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Imagine a world where growth is moderate, inflation is low, productivity is high and living standards continually expand. That doesn't sound all that bad, does it? Well, it's not too far from the world we're currently experiencing. And I have to wonder if it's not all that bad. Of course, economists have been arguing that the "lowflation" is akin to some "trap" that renders the economy paralyzed or something. But what if lowflation isn't such a bad thing? Consider the following:

  • We know from Thomas Piketty's work on long-term growth that we've been experiencing a secular boom. Growth in the post-industrial revolution era has averaged about 2.3% relative to a longer trend that is almost half of that. Of course, in the last 100 years growth has been even higher, but if we're reverting to trend then that isn't necessarily a sign of something negative - it just means that the last 100 years were an outlier. That wouldn't be at all surprising given that the USA is now a mature economy losing market share to the rest of the world.
  • Low inflation means the Fed can afford to keep rates ultra low. While many view this as a negative, it's actually a huge benefit to debtors who are able to reduce their debts and benefit from lower debt service costs. In a period where aggregate consumer debt levels are still very high, this is an enormously positive development.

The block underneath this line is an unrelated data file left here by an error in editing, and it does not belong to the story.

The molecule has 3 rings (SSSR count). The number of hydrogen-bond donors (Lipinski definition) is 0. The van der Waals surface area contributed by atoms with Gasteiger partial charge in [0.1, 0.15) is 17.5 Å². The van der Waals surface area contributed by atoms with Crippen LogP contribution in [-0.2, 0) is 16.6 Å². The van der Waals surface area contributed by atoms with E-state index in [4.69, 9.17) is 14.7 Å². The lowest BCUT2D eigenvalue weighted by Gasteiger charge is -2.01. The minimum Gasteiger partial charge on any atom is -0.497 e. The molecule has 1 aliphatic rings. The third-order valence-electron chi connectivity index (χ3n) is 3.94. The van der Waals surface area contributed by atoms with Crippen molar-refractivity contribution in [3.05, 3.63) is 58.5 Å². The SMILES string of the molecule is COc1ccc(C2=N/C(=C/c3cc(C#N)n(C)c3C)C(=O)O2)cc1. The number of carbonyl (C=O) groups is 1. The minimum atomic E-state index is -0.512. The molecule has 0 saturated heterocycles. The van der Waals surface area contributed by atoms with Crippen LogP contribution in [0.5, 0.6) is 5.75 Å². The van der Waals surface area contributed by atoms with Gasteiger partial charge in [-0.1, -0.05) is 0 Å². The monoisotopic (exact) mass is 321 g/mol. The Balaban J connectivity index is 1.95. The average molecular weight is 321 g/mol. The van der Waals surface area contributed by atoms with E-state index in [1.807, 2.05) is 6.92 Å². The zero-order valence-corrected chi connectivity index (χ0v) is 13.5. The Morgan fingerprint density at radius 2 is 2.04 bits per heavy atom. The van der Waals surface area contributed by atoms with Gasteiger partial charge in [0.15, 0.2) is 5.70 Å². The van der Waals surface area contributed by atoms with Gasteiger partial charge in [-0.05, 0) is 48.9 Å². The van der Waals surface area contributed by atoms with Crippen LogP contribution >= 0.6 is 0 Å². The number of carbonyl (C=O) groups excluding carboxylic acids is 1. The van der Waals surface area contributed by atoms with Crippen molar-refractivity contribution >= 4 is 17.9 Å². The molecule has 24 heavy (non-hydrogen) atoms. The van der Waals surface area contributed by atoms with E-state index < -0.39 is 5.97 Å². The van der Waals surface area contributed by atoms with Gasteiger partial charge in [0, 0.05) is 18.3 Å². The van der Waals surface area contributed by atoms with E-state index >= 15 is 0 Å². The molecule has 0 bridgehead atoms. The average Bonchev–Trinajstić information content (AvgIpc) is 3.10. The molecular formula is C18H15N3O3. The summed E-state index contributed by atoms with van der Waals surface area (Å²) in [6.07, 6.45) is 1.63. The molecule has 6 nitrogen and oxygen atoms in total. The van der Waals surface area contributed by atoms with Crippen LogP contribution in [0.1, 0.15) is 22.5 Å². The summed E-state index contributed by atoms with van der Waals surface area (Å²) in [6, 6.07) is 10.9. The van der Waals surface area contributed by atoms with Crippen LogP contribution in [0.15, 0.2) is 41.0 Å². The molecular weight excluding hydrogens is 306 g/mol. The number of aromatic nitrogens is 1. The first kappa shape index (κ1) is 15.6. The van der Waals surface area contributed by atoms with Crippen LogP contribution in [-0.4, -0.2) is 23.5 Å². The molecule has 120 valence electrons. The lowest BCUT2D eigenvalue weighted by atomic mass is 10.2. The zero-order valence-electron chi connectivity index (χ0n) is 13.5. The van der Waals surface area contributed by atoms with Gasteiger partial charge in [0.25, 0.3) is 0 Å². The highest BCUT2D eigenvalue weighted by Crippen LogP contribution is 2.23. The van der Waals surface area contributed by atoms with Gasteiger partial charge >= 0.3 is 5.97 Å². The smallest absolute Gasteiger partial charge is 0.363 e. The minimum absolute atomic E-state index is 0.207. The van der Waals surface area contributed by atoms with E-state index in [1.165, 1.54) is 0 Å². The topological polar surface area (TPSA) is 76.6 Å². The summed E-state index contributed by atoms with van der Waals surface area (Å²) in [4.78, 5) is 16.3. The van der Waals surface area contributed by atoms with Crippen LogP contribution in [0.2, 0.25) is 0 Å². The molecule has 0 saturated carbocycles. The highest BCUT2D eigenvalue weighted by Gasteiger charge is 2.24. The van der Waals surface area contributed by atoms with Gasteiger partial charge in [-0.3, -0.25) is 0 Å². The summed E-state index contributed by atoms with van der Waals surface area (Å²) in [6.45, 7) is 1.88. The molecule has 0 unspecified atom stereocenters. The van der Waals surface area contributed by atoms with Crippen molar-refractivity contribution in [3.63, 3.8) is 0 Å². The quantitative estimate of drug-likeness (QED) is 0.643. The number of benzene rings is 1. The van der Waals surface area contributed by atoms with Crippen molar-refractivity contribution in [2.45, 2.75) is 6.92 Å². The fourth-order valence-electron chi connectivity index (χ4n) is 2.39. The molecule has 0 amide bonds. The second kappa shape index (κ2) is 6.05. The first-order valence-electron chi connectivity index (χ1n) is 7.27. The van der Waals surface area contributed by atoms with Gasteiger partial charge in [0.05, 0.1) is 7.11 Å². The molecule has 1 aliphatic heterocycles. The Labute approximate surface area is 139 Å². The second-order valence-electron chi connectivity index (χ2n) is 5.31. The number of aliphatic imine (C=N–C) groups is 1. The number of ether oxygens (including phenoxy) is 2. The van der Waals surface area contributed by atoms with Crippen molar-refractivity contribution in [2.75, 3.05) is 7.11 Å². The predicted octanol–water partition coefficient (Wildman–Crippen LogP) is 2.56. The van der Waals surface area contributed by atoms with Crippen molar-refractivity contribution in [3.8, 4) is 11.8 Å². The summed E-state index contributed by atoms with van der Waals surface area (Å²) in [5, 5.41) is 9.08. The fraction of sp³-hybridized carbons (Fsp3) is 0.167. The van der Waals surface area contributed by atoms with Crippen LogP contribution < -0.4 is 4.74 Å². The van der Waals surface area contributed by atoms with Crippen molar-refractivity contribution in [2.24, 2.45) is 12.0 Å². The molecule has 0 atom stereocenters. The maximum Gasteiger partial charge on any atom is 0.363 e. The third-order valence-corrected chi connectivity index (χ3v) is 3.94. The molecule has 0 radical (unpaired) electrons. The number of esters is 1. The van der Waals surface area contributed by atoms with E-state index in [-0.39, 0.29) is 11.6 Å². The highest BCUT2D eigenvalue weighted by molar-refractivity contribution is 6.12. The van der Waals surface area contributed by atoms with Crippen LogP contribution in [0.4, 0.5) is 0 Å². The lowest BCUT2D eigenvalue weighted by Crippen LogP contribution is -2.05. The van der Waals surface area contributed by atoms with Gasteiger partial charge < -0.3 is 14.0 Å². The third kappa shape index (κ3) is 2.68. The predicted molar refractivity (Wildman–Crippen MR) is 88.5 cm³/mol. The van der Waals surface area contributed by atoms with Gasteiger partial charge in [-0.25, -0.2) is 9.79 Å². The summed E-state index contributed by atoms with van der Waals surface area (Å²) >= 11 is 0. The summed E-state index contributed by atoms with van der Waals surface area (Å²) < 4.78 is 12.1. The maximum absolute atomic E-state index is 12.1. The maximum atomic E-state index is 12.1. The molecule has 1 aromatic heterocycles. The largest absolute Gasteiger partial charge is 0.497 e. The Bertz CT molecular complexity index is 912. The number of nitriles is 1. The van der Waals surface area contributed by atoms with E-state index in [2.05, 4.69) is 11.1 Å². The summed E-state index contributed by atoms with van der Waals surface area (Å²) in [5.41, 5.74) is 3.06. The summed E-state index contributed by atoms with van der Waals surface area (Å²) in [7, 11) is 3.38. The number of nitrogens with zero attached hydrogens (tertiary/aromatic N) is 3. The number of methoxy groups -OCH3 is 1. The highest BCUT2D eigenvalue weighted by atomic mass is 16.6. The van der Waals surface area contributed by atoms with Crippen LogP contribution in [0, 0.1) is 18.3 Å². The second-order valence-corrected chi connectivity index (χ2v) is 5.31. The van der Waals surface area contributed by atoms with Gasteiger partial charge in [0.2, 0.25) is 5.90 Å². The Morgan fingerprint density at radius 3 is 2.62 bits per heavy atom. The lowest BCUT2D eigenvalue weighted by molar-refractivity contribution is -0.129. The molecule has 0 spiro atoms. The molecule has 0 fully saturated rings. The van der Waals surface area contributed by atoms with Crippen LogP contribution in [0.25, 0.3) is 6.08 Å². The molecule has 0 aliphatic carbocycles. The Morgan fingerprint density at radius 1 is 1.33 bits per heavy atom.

• Along more philosophical/theoretical lines - what if our society is reaching a point where technological advancements are so rapidly increasing that we are not only experiencing some inherent lowflation, but actually seeing a MUCH higher increase in living standards than we actually think? For instance, current metrics like GDP don't even account for the trillions in output from things like the internet (much of which is free and therefore not included) which has to make one wonder if things aren't much better than economists tend to think.

This isn't to say that everything is all fine and dandy. Of course it's not. We're still crawling out of one of the worst economic holes we've ever been in. But I do have to wonder if the current economic environment isn't a whole lot better than it sometimes gets credit for. And more importantly, I have to wonder if lowflation isn't necessarily a sign of some "trap", but merely a sign of the times?

Source: What If Lowflation Isn't A Trap?